Mysterious circumstances surround Navy Yard shooting

Aaron Alexis, 34, is the alleged lone shooter in the Washington navy yard shooting which happened just after 8am on Monday as many of the 3,000 employees were arriving for work on the base.
However, The Washington Post, citing police sources, reported that three shooters, including one in military fatigues, were involved.
The attackers reportedly walked into the building and opened fire just after 8am local time.
At least one of the shooters was armed with an AR-15 assault rifle, a shotgun and a handgun while there are reports that another of the attackers used a double-barrel shotgun.
Another witness, Todd Brundidge, said he came face to face with one of the shooters while trying to flee the building.
“He came around the corner, he aimed his gun at us and he fired at least two or three shots… and we ran down the stairs to get out of the building and after we left the building there were still shots in the building,” he said.
Terrie Durham said she also saw the gunman. “He aimed high and missed,” she said.
Police also initially reported that two other men dressed in “military-style” uniform had been involved, and launched a huge manhunt. They issued descriptions of two suspects, one said to have been a white man wearing a navy-style khaki uniform and carrying a pistol, the second described as black and wearing a drab olive military uniform and carrying a rifle.
A former acquaintance, Oui Suthametewakul, said Alexis lived with him and his wife from August 2012 to May 2013 in Fort Worth, but that they had to part ways because he was not paying his bills. Alexis was a “nice guy”, Suthametewakul said
Suthametewakul said Alexis had converted to Buddhism and prayed at a local Buddhist temple. Ty Thairintr, who attended Wat Budsaya, a temple in Fort Worth, said: “We are all shocked. We are nonviolent. Aaron was a very good practitioner of Buddhism. He could chant better than even some of the Thai congregants.”
Thairintr said that Alexis told him and others at the temple that he had taken a job as a contractor and he indicated to them he was going to go to Virginia. He last saw Alexis five weeks ago. “He was a very devoted Buddhist. There was no tell-tale sign of this behaviour,” Thairintr said.
Hewlett-Packard said Alexis was employed as a subcontractor for The Experts, a professional services company based in Alexandria, Virginia. It said in a statement: “Aaron Alexis was an employee of a company called The Experts, a subcontractor to an HP Enterprise Services contract to refresh equipment used on the navy marine corps intranet (NMCI) network.
On its website, The Experts describes itself as providing “innovative and mission-critical IT, engineering and litigation professional services for federal, state and local governments and departments”.
It said in a statement: “The Experts would like to express our deepest condolences and sympathies regarding the incident that occurred at the DC naval yards. We are actively co-operating with the FBI and other authorities in relation to the investigation on the suspect.”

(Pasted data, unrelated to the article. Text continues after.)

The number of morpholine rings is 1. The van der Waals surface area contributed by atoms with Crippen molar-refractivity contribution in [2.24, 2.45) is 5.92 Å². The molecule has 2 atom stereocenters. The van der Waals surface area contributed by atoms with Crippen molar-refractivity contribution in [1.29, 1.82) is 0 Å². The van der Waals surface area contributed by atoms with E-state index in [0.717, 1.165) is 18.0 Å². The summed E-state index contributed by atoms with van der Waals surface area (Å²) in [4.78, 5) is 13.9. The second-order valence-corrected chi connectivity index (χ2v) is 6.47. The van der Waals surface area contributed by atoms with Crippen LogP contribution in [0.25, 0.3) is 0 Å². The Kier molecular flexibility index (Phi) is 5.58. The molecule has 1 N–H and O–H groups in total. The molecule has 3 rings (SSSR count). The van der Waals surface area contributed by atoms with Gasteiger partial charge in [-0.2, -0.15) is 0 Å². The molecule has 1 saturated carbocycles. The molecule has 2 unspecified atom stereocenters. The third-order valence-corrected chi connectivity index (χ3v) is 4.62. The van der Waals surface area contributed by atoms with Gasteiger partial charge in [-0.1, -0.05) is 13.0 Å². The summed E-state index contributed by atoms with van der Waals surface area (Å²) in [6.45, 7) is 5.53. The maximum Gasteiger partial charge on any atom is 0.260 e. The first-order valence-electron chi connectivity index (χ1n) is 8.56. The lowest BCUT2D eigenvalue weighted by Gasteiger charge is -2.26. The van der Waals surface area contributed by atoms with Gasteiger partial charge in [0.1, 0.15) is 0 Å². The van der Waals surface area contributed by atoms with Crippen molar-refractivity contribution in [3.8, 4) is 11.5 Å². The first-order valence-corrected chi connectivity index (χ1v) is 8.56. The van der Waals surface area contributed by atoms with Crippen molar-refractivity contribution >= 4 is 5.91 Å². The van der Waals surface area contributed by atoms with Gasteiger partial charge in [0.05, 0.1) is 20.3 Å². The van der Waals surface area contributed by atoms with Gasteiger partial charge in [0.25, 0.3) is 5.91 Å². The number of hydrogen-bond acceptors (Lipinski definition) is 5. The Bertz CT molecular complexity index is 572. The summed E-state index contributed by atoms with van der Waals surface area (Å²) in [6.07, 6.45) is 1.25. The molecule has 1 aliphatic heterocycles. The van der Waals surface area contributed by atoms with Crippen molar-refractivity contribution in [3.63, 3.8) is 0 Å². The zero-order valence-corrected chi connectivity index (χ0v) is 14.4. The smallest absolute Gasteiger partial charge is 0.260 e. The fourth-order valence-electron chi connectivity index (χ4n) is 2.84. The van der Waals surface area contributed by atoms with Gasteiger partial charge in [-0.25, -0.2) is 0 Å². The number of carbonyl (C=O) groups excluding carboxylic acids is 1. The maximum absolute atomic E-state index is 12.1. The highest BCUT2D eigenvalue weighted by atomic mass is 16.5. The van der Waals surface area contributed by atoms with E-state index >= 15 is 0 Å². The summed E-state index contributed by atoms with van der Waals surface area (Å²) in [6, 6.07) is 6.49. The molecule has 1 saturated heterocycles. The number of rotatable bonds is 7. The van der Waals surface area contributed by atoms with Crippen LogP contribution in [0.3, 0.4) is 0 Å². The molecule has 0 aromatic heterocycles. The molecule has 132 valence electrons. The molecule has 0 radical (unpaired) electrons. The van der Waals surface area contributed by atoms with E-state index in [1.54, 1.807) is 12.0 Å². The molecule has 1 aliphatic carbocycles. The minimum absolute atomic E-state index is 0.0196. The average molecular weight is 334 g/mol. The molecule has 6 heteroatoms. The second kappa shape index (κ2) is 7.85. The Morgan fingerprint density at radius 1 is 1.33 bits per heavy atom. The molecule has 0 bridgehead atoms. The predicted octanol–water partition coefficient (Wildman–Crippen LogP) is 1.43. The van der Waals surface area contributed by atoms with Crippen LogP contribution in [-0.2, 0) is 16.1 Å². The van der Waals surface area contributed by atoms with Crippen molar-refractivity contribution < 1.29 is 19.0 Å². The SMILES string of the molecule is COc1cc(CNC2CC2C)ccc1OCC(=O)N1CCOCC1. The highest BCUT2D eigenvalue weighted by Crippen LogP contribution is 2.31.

VIDEO  Aaron Alexis friend.

Aaron Alexis, the 34-year-old suspect in Monday’s shooting rampage at the Washington Navy Yard, had “secret” clearance and was assigned to start working there as a civilian contractor with a military-issued ID card, his firm’s chief executive told Reuters.
“He did have a secret clearance. And he did have a CAC (common access card),” said Thomas Hoshko, CEO of The Experts Inc, which was helping service the Navy Marine Corps Intranet as a subcontractor for HP Enterprise Services, part of Hewlett-Packard Co.
Alexis, of Forth Worth, Texas, is suspected of opening fire at the Naval Sea Systems Command building in the Washington Navy Yard in a shooting that left 13 people dead, including the shooter.
Asked when Alexis was supposed to start work, Hoshko said in a telephone interview: “That’s what I got to find out, if he was supposed to start today … It’s not clear to me.”
Hoshko said he was unaware of any issues with misconduct involving Alexis or any possible grievance that could have led to the shooting.
Alexis had previously worked for The Experts in Japan from September 2012 to January 2013, he said.
“We had just recently re-hired him. Another background investigation was re-run and cleared through the defense security service in July 2013,” Hoshko said.
Hoshko said he believed that Alexis’ “secret” security clearance dated back to 2007.


  1. I can’t say I know what really happened, but it does seem strange how corporate news seem to follow a script when covering such events, just like whenever there’s an orchestrated build up towards war.

    1. The narrative has to portray a lone gunman. If it’s not a lone gunman, than it’s a conspiracy. If it’s a conspiracy, technically, anyone could be involved.
      It has to be a lone gunman, a loner, a loser, a crazy person in the public’s eye. The narrative keeps working.

      In my opinion this guy is an operative. Maybe a patsy, not the shooter. Possibly the first to die.
      More than likely another three person kill team.
      One on the target, one shooter, one spotter.

      The reality is that this is another incident that just stinks. The facts just don’t add up, yet again. Cui Bono.

    2. Most TV news is propaganda. If you disregard everything they say, you can usually come up with the truth.

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